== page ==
That problem also trickles down to cops on the street, with deep implications for the way they interact with the residents they serve. While the department to date is all-white and 94 percent male, the general town population is 22 percent minority. About 17 percent have no high school degree, and 26 percent live below the poverty line.
“It’s not for lack of trying,” Romeis said of his efforts to diversify and upgrade the department. “The good-quality candidates will go to bigger agencies where they can make more money and have more opportunity for advancement.”
A few days before questions about his resume came up, Romeis added in published reports, “I’ve got a master’s degree, and there are sergeants in the City of Madison that are making a lot more than I make.”
Yet, believe it or not, more is spent per capita on police protection in the Town of Madison (population 6,500) than nearly anywhere else in the state -- $156 per person, compared to a statewide average of about $100. Given the department’s hectic workdays, that leaves town officials who represent an historically tax-shy citizenry with a tricky situation to deal with – regardless of how the current controversy plays out.
“We’re spending beaucoup dollars for police protection, and one of the issues I was looking at when I was town chairman was contracting with other government units,” Solberg recalls. “But we did some preliminary checking and found that it really wouldn’t save any money. So it’s a theoretical option, but the numbers just haven’t added up.”
At least for the short term, the town might even be hamstrung if it wants to disband the department altogether. That’s because the police union is now smack-dab in the middle of contract negotiations.
“If we disband the department, that could be seen as strong-arming the union,” said one insider who asked to not to be identified as discussing details of pending labor negotiations. “Anything we do could be construed as an unfair labor practice.”
Perhaps surprisingly, the whole mess has not produced any groundswell of citizen concern about public safety , and Romeis points proudly to the fact that many crime statistics have dropped in the Town of Madison under his watch.
All violent crime fell 8.2 percent from 1991 to 1993, led by a 100 percent decrease in murders, a 41 percent decline in aggravated assault and a one percent decrease in robbery. Property crimes, meanwhile, fell by 7.8 percent, with burglary falling three percent, theft dropping by 10 percent and arson declining by 50 percent.
Maybe that’s why a recent reporter’s ride-along with Town of Madison police on a weekend night turned out to be far from a descent into nonstop urban criminal chaos.
During the entire four hours, my host, Sgt. Burt Boldebuck, handled only two major calls – a Lakeland Gardens domestic dispute that was quickly mediated at about midnight and a Ski Road drunk driving citation around 2 a.m..
The rest of the time was spent patrolling without incident – cruising past the often-troubled Fiedler Lane apartment complexes and various Town of Madison businesses that have generated more than their share of calls in the past. At the same time, Boldebuck noted, the previous shift had been overwhelmed with calls.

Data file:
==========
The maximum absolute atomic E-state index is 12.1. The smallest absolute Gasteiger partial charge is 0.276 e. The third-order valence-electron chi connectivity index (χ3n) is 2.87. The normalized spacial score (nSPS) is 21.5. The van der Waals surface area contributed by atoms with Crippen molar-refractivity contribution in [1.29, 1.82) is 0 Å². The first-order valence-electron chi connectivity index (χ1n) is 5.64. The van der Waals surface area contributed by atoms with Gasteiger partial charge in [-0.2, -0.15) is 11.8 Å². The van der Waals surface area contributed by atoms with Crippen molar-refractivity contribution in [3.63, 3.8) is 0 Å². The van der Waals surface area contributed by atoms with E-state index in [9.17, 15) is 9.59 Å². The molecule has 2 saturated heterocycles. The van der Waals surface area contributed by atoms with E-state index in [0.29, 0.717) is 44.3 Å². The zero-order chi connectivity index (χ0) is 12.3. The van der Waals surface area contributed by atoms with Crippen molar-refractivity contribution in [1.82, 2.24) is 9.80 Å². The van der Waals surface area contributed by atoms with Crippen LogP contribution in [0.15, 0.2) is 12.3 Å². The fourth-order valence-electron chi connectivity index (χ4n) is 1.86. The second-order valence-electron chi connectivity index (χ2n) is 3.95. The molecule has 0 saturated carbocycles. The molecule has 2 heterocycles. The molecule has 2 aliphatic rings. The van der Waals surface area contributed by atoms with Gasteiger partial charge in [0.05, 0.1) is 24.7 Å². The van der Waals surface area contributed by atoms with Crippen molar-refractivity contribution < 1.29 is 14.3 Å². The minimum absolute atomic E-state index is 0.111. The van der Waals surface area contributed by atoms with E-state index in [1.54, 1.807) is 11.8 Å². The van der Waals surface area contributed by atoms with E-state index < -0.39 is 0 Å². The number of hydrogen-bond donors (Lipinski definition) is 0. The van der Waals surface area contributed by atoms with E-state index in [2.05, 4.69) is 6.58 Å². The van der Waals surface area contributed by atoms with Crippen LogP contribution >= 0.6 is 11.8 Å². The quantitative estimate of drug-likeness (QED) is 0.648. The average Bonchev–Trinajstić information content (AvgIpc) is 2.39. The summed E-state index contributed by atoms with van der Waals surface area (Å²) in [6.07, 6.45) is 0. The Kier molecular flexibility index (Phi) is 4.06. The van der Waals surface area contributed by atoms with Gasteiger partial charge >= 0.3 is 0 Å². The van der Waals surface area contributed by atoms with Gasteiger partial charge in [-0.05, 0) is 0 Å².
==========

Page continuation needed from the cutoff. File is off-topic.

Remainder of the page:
“It’s just a quiet Friday night for some reason,” he mused at one point along the way. “But that’s the way it is. One minute, it’s quiet. The next minute, you’re chasing all over.”
When I told Boldebuck that I’d expected to be spending most of the night busting crack dealers at Sommerset Circle, he laughed. “You must be reading The Capital Times too much.”
Days after the ride-along, that sentiment was echoed by Brende Hofer, the town’s interim Police and Fire Commission chair who owns several apartment buildings on Fiedler Lane. “People think there’s a knifing over here every half-hour, but that’s just not the way it is,” she added in the telephone interview.
Hofer and Boldebuck both emphasized that the Town of Madison police Department has been focusing on local landlords in an effort to get closer to the flashpoints of some crimes. Boldebuck and other officers work closely with businesses and real estate owners, for example, encouraging them to be more restrictive choosing tenants, more attentive to security and more vigilant in keeping property in good shape.
The teamwork, Boldebuck says, has sometimes yielded dramatic results.
“See that building there?” Boldebuck points now to a large, multi-unit complex on the 2500 block of Fielder. “We used to come here all the time, but another gentleman took it over; and now calls for service have almost dropped off completely. There’s been a real difference in management styles – things like doing better background checks and being present longer at the site. It used to be a real hole, but it’s been really cleaned up now.”
By contrast, Boldebuck – right hand placed firmly on the handle of his holstered revolver – then leads me down a dark staircase into the basement of a drug-ravaged building just down the block. There, the evidence is everywhere: rubble, cheaply repaired walls, empty condom wrappers on the concrete floor, pen casings that can be used for smoking crack and a few wrinkled baggies whose corners have been twisted off.
“We call that the South Side tie-off,” Boldebuck says of the baggies. “They put the crack into baggies so you don’t really know what you’re getting when you buy it. When you smoke it, you rip the corner off and toss the baggie away.”
According to current town Chairman Mike Theisen, Town of Madison landlords are the key to reducing the heavy police activity that might turn out to be the driving force behind the department controversy. He notes that a big dent has already been made at places like the sprawling Park Village Apartments on South Park Street.